I called off work at the comic shop the next day and took my computer to the Starbucks at Santa Monica and Fairfax, which was below a jewelry store with a decorative glass dome on top, next to a Subway, across from Whole Foods. I bought a coffee and scone and found a table with an umbrella outside where I sat in the shade as pedestrians passed by me. I tried to format a word doc like a screenplay, became frustrated, and opted to write a short story instead, not wanting to waste a moment of my leg-given inspiration.
I wrote the rough beginnings of “Mannequin Leg.” For the sake of my parents, I picked a pen name (Zack Quaintance, weird, I know). I also changed Horace’s name to Lawrence and changed it back again, after deciding Horace sounded better and the real guy would neither care nor find out. After a while I stopped, stretched my arms to the sky, and brought my hands down to rub my face, as I’d seen real writers do in movies. I’d done it, I was writing in a coffee shop in LA, unencumbered. My entire life had led to this, the childhood afternoons writing stories in marker on wide-ruled loose-leaf paper at Mom’s kitchen table (cats fighting dogs in jet planes), the weekends in junior high writing a failed novel (dwarves and elves and long-haired warriors), the journal I kept through my fast food years (for biographers when I died). I’d long identified as a writer, craving the romance, and now, four college workshops and 71 lit mag rejections behind me, I’d moved west and become one. Me, a Midwestern kid in Hollywood—classic story.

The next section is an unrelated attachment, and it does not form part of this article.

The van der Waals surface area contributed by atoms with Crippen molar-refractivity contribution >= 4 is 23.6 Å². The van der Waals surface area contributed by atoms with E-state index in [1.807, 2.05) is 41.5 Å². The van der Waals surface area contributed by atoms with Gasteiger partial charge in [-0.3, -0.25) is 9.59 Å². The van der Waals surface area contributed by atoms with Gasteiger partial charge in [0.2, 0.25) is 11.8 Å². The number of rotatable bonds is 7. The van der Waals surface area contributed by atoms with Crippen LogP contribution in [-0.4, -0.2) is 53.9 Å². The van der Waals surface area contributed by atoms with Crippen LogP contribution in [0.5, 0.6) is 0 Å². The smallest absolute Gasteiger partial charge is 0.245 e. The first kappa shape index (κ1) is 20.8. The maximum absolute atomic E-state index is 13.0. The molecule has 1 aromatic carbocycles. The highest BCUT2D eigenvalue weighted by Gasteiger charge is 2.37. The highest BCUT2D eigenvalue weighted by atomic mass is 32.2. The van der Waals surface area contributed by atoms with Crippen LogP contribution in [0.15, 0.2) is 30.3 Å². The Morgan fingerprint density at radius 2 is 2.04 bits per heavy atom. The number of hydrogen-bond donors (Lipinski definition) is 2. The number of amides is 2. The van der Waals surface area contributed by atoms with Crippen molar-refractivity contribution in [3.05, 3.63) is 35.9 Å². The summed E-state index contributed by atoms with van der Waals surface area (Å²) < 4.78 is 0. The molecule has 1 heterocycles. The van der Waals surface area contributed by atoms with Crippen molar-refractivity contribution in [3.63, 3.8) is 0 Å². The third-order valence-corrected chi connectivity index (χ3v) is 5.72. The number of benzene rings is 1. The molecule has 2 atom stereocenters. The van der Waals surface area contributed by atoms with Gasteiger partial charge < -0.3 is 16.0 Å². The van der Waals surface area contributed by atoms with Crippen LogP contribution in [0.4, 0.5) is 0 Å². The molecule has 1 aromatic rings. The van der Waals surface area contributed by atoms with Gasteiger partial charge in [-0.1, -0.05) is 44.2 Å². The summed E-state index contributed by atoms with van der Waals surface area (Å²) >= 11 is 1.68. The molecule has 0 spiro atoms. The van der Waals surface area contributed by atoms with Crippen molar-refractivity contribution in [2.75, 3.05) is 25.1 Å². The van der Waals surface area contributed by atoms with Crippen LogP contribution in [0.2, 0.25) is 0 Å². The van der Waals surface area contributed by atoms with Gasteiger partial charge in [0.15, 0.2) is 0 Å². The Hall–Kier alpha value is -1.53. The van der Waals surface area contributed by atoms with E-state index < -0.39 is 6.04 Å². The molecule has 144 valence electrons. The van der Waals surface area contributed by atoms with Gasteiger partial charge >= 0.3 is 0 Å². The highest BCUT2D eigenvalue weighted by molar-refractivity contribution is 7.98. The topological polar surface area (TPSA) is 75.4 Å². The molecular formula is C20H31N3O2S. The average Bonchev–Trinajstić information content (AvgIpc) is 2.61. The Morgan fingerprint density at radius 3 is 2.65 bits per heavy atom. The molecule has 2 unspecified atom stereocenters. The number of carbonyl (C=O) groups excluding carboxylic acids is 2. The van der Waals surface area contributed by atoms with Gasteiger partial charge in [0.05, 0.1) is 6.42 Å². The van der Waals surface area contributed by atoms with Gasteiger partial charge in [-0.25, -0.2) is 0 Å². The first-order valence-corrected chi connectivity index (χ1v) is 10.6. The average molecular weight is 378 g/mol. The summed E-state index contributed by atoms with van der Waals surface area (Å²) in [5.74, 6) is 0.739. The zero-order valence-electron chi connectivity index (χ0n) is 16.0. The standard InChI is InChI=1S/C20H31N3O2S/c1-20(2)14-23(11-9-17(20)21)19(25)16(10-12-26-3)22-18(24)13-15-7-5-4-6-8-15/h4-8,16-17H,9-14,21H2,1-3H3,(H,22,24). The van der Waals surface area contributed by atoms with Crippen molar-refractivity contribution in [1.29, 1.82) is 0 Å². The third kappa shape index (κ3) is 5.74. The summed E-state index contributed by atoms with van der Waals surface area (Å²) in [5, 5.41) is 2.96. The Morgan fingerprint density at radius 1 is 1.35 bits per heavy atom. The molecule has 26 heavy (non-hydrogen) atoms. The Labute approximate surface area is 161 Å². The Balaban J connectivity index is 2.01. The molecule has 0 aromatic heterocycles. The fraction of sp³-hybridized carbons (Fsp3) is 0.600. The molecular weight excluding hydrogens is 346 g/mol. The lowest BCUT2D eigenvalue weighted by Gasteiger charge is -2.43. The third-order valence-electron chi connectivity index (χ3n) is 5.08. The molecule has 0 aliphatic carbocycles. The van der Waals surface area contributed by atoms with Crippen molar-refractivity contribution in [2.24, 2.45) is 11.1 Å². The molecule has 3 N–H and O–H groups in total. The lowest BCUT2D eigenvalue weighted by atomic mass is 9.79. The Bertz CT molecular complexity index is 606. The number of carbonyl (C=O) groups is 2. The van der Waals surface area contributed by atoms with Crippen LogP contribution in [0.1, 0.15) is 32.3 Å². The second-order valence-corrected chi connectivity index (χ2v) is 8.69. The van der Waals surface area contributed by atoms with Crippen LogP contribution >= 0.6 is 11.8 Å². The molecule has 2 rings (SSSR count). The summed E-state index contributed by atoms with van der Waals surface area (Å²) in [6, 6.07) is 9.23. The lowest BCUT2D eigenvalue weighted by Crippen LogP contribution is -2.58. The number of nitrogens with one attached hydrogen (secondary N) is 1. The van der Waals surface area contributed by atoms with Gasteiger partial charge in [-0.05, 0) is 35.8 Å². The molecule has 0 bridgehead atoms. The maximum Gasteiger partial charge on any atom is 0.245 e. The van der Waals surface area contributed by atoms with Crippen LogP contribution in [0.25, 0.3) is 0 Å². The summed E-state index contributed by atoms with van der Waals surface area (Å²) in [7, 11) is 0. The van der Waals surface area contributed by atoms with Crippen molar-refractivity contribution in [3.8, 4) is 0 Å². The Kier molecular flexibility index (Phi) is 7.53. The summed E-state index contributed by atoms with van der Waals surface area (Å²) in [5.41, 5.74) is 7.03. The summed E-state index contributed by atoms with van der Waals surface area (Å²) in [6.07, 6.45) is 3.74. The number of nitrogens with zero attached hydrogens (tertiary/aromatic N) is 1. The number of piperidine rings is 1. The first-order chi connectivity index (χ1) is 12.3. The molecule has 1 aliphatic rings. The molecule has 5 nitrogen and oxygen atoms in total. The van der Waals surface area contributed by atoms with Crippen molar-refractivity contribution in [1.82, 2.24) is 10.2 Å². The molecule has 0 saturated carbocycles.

I lived my dream until about noon, when deep dread throbbed to life inside me. I realized that amid my desperation, I’d paid for the leg with a credit card billed to my parents. A phone call was most certainly imminent, along with demands that I explain the substantial charge at MANNEQUIN GALLERY. Saying I’d bought a pricey apartment decoration was only slightly better than the truth. I was doomed to be cut off, to have my phone deactivated, my Visa statements sent to my apartment. I’d be summoned home, if I was lucky, or left outside homeless in LA if I was not, my tattered dreams shredded by consequences I’d been dodging since I dropped out of college.